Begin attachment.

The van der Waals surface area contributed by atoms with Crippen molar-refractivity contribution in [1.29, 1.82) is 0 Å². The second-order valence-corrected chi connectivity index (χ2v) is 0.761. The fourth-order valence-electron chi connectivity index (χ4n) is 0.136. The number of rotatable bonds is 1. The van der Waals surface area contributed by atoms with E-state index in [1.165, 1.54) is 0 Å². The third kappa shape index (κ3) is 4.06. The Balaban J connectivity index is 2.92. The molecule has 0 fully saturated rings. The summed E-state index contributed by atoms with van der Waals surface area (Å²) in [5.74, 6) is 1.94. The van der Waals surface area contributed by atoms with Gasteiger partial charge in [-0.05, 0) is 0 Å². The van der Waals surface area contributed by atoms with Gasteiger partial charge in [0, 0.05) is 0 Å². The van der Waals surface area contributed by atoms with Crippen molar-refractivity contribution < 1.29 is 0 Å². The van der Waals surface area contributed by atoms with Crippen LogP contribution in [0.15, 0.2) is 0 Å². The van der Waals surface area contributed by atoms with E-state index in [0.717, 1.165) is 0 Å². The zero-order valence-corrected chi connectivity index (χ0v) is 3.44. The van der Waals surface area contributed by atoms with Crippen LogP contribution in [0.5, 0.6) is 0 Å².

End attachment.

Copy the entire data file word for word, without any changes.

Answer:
The van der Waals surface area contributed by atoms with Crippen molar-refractivity contribution in [1.29, 1.82) is 0 Å². The second-order valence-corrected chi connectivity index (χ2v) is 0.761. The fourth-order valence-electron chi connectivity index (χ4n) is 0.136. The number of rotatable bonds is 1. The van der Waals surface area contributed by atoms with E-state index in [1.165, 1.54) is 0 Å². The third kappa shape index (κ3) is 4.06. The Balaban J connectivity index is 2.92. The molecule has 0 fully saturated rings. The summed E-state index contributed by atoms with van der Waals surface area (Å²) in [5.74, 6) is 1.94. The van der Waals surface area contributed by atoms with Gasteiger partial charge in [-0.05, 0) is 0 Å². The van der Waals surface area contributed by atoms with Gasteiger partial charge in [0, 0.05) is 0 Å². The van der Waals surface area contributed by atoms with Crippen molar-refractivity contribution < 1.29 is 0 Å². The van der Waals surface area contributed by atoms with Crippen LogP contribution in [0.15, 0.2) is 0 Å². The van der Waals surface area contributed by atoms with E-state index in [0.717, 1.165) is 0 Å². The zero-order valence-corrected chi connectivity index (χ0v) is 3.44. The van der Waals surface area contributed by atoms with Crippen LogP contribution in [0.5, 0.6) is 0 Å².